Elements did an okay job to start out. It did find a couple of sunset photos, and even though these are different colors than my original photo, and the clouds are different shapes, Elements is able to recognize them as sunsets from all the many different photos in this catalog. It did find some other photos that aren't sunsets at all; these umbrellas, and this building, and some more umbrellas, but here it's found another sunset. If I want to refine these results, I go to this Color/Shape slider that popped up, and I'll drag toward Color to emphasize color in the search, over shape.
And that did change the results. This photo now moved up in the rankings of similarity, and I see down here that there's another sunset photo. Another way I can refine the results is by adding up to a total of four photos to the search parameters. To do that I'll go up to this bar, and I'll click the plus symbol to the right of my first photo, and that opens this box with a question mark. I will get another photo that's also a sunset, and I'll drag it from the Media Browser up into that box, and release, and that changes the results again.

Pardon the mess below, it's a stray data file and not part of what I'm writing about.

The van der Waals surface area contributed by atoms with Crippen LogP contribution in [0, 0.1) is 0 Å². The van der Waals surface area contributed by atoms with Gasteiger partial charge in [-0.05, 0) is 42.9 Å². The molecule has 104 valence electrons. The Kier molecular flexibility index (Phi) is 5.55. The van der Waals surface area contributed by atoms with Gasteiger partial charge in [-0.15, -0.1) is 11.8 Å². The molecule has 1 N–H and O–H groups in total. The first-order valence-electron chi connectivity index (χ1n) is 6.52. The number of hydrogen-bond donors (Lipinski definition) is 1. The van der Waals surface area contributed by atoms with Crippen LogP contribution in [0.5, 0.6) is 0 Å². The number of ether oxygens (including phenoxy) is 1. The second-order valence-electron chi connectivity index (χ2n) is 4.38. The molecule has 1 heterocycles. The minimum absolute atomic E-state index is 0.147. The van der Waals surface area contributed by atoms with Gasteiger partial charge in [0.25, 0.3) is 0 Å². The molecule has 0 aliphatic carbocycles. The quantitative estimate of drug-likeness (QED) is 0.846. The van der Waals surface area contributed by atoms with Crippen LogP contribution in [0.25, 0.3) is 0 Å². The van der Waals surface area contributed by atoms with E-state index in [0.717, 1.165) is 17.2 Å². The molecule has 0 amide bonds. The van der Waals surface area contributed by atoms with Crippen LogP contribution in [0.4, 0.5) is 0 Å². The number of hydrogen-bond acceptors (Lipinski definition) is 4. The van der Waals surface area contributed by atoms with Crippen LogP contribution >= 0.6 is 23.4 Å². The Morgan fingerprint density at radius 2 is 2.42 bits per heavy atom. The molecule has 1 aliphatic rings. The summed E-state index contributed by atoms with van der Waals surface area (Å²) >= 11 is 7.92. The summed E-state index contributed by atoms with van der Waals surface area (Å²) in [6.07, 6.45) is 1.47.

So the first four photos that Elements returned are indeed sunsets. If I want to close this pop-up menu, I can click this icon right here, and when I want to go back and see all my photos again, I'll click Show All. Now let's take a look at Object Search. This is a new feature in Elements 10 that will detect the same object across photos. For example, a pet that appears in lots of your photos. You define the object, and this command will find photos that contain that object, even if the object was shot in a different setting, or at a different scale, or in different lighting.
Again, I can work in Thumbnail View, or in Folder Location view as I am now. In this folder, I'm going to select one of these photos of a bird, and then I will go up to the Text Search field, I'll click the arrow, and I'll choose Object Search. That zooms in on that photo, and it brings up this box that I can use to define the object. I'll click in the box and I'll drag it over what I think are the most defining features of the bird: his eye, and part of his beak. And then I can click on any of the anchor points and drag to change the scale of this box.